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‘You’re allowed to exist’: New Gender Identity Alliance to represent queer community 

Molly Dobberstein

Music education sophomore Sylvia Dodd inherited a subgroup of the Queer Student Union called Trans Non-Binary, or TNB, but when nobody showed up to the group’s last meeting of the term, Dodd decided to start anew.  

The Gender Identity Alliance is a student organization that aims to “raise awareness about something that is not the cisgender norm that most people are used to,” Dodd, the president of GIA said. 

The Alliance’s first meeting will take place next Wednesday, Jan. 31, at 6 p.m. inside the Pride Center at Downing Student Union. 

Dodd decided to pursue her degree at WKU for several reasons. In addition to offering “top in the state” education, she said the school was a place where she was comfortable coming out as transgender. While her experience on campus has generally been free of transphobia – “the music department is very much accepting and very supportive,” she said – this is not the case for other members of the queer community.  

Being the Public Relations officer for QSU showed Dodd the impact student organizations can have on students. The Union, she said, was making a difference and helping a lot of people, some of whom created TNB.  

TNB, Dodd said, was “active-ish” and rather confidential – not a lot of people on campus knew about its existence. When students stopped coming to TNB’s meetings, Dodd began thinking about rebranding the organization.  

“I remember seeing all the news about the trans legislation that was trying to be passed, and how much hate the trans community was getting from a governmental perspective, and I realized that maybe what we need isn’t a private confidential group,” she said.  

In March 2023, the Kentucky General Assembly passed Senate Bill 150, overriding Kentucky Gov. Andy Beshear’s veto. The bill, which the American Civil Liberties Union of Kentucky deemed “one of the worst anti-trans bills in the country,” aims to prevent trans Kentucky youth from receiving medical care.  

“What we need is a voice – someone or a group of people that can really say: ‘Hey! We are here, regardless of what you say. There’s more of us than you think, and it’s okay to be ourselves,’” Dodd said.  

Dodd explained the organization strives to represent a variety of queer people.

“The reason that we named ourselves Gender Identity Alliance is because we don’t want to make it seem like it’s an organization that is specifically for trans people or specifically for non-binary people because there is a whole number of different identities out there,” she said.

Half of GIA’s meetings will be devoted to “serious activities” meant to raise awareness about pertinent issues that affect the community.

“For example, this bill was passed. What does that mean? Here’s how we can combat that and here’s why this is important. And we will be going more into the details of why you should be active in protecting everyone,” Dodd said.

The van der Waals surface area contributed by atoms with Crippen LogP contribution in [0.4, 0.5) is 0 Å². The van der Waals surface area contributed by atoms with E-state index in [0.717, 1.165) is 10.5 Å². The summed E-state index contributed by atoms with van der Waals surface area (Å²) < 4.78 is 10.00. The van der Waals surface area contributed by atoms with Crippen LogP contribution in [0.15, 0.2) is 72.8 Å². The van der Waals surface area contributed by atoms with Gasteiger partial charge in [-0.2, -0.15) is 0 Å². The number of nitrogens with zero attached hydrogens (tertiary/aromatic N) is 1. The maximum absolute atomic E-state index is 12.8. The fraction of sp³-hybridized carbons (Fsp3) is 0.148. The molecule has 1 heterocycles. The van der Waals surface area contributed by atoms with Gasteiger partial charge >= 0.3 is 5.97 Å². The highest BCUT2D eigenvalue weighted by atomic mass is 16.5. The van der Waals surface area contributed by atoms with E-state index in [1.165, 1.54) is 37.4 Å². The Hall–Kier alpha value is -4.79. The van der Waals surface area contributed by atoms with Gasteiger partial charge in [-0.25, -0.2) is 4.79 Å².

In the future, she hopes to not see legislation that bans gender affirming care. 

“You can’t just say that you’re not allowed to exist because, really, that’s just basic human rights,” she said. “You’re allowed to exist.”   

In addition to meetings that will foster advocacy, the Alliance also plans to have evenings of fun activities, such as fingerpainting or playing the Jackbox, that will contribute to community building.  

GIA Vice President Julie Crosslin, who is working towards her master’s degree in social work, found out about QSU and TNB through her mother, who along with the rest of Crosslin’s immediate family, were “completely supportive” of her coming out.  

“I get the vibe that it isn’t common for people in the LGBTQ+ spectrum to have unconditional acceptance from everyone who’s important to them when they come out; so, it’s really useful to have as many sources of community support as possible, to lean on and help out with whatever they’re dealing with,” Crosslin said. “I think that’s what GIA can be – I think it can be a place for community and support to people.” 

Additionally, GIA aims to provide queer students with material support. The Alliance is now accepting applications for gender affirming items worth up to $50, Dodd said, which will be purchased and given to students who need them. Items that students can request include gaffs and binders, some of which can cost up to $75, she said. 

“Not everyone can afford to get gender affirming accessories and things, so we really want to help out and alleviate whatever financial stress there may be,” Salem Livingston, GIA’s records keeper and theater major said.  

The deadline to apply for the gender affirming items program is next Wednesday, and the link for the application, as well as the schedule of GIA’s meetings, can be found on the organization’s Instagram at @giawku.  

“Everyone has gender, right? Everyone deserves to be supported in what they want their gender to be. Hopefully, we will be able to help people, affirm that gender and create a friend group that is supportive,” Livingston said.

News Reporter Mariia Novoselia can be reached at [email protected] 



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